The Access to Seeds Index, 2018 has found that famers’ groups and cooperatives are an integral part of seed production in Nigeria, like other countries in Africa, and need to be formalised in order for better standards to be achieved.
Access to good seeds is a nagging issue, which ranks high among factors responsible for many farmers being unable to achieve optimum farm yields, and as a result, continuing to wallow in poverty.
Supported by Agence Française de Développement, the Government of The Netherlands and AgriCord, the study evaluated over 50 seed-producing cooperatives across 20 countries in West and Central Africa. Strong performers were identified in four countries: Senegal, Mali, Burkina Faso and Niger. In eight other countries the situation was qualified as ‘promising’.
For Nigeria, the report cites a 2016 survey by the National Agricultural Seed Council (NASC), which found that only 24 percent of seed in Nigeria is supplied by the formal sector. This suggests that up to 76 percent of farmers’ seed requirements is met by the informal seed sector. It identified a total of 560 farmers’ groups that are engaged in seed production activities but are not registered with the NASC as a seed-producing entity. To date, only a handful of cooperatives have been formally recognized as seed producers.
“The key question that guided our evaluation is whether farmer-led cooperatives can play a role delivering the new varieties developed by research institutes into the hands of famers,’ said Yacouba Diallo, research lead for the study. ‘This is relevant as modern plant breeding has led to an acceleration in the development of new varieties that can help farmers deal with the effects of climate change such as increased weather variability and the introduction of new pests and diseases,’ Diallo adds. ‘Based on our findings, the answer is: yes they can, and they are already doing it.’
Farmer-led cooperatives moved into seed production in the 1980s and 90s when the seed sector was privatized. In the 2000s, many countries renewed their national seed laws, which created opportunities for these cooperatives to become formally recognized as certified seed producers. ‘When we talk about the formal seed sector in the region, it is important to realize that cooperatives can also be formal actors, not just seed companies,’ Diallo explains.
The general perception of cooperatives is that they multiply basic seed sourced from research institutes, distributing these among their members. The study observed that strong performers have moved well beyond that model. Diallo: ‘These strong performers partner with national and international research institutes to test and select varieties that meet the needs and preferences of local farmers. Also, they partner with seed companies or public agencies to ensure that the seeds are distributed at national scale or even beyond borders. Some even have reached advanced levels of seed production, producing hybrids or early generation seeds.’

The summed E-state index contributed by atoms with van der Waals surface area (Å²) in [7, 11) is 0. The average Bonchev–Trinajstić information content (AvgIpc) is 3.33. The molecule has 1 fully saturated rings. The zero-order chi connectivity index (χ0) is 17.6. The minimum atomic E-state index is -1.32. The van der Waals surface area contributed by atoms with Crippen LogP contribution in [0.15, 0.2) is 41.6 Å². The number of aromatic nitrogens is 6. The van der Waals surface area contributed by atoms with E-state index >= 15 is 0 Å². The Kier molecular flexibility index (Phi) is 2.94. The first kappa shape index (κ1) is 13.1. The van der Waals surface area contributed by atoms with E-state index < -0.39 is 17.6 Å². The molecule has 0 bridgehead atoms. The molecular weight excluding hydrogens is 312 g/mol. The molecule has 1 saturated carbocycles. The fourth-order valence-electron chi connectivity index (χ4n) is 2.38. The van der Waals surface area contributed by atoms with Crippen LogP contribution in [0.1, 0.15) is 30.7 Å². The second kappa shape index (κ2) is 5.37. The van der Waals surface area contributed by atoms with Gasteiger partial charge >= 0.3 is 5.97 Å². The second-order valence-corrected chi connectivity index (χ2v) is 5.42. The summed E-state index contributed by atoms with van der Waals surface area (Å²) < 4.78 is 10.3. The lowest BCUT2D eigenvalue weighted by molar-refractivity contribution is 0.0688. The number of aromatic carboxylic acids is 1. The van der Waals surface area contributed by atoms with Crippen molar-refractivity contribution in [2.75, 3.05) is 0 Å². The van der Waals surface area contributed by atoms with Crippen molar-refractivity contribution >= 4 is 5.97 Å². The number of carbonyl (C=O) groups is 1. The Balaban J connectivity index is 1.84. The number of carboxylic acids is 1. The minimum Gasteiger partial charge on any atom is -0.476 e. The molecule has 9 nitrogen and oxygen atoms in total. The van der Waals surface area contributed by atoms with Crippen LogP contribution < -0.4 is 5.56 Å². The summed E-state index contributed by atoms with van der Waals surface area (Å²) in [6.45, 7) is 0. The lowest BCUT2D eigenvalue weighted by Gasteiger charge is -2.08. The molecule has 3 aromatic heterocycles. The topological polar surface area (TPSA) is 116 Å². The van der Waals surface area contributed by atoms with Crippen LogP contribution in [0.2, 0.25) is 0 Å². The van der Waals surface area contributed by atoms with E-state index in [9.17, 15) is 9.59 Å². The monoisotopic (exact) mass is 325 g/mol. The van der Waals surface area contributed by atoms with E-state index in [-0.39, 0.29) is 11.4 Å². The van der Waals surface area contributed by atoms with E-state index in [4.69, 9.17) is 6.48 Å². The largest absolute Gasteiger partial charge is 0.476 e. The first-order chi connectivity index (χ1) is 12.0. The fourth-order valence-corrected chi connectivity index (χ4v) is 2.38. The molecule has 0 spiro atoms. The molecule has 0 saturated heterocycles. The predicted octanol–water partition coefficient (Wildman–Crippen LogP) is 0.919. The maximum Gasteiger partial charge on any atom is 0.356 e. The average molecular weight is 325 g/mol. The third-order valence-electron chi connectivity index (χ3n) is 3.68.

Highlighted in Nigeria includes the Jirkur Seed Cooperative Society, which the report notes was set up by a group of community seed producers in Borno State, to continue the sustainable supply of quality seed in the region after an IITA-supported project ended. It was officially registered with the Borno State Ministry of Cooperatives in 2008, with NASC in 2010 and with the Corporate Affairs Commission in 2014. Initially consisting of ten members, it has now grown to 200 members. Its production has also increased, from 50 tons to nearly 1,000 metric tons annually of maize, rice, soybean, cowpea and groundnut seed. NASC certifies and approves the quality of seeds produced for dissemination to farmers and also assists in capacity building.
The second is Badala Azare Farmers’ Cooperative Society, which as at 2016; is the largest seed-producing cooperative in Nigeria, with a total of 250 members. Along with the Jirkur Seed Cooperative Society, it is the only cooperative that is formally recognized as a seed producer. It operates in the northwest, north central and northeast of Nigeria. Seed-production activities focus on four field crops: rice, maize, sorghum and millet. The cooperative reports a total estimated seed production of 400 metric tons a year
Also identified is the Agriculture Graduates Association of Nigeria (AGAN), which has begun the accreditation process for the formal seed system. It was established with the aim of mobilizing young graduates to take a lead in sustainable agricultural development in Nigeria. Although AGAN is a national association, most of its activities (extension services, community-based seed production, community-based equipment hiring and commercial farming programs) are developed and promoted in Niger State. AGAN according to the report, has engaged over 500 young farmers and 50 professional members in community seed production. AGAN interacts with both national and international research institutes to source its foundation planting materials. The crops covered include rice, sorghum, maize (PVA), cassava and oil palm.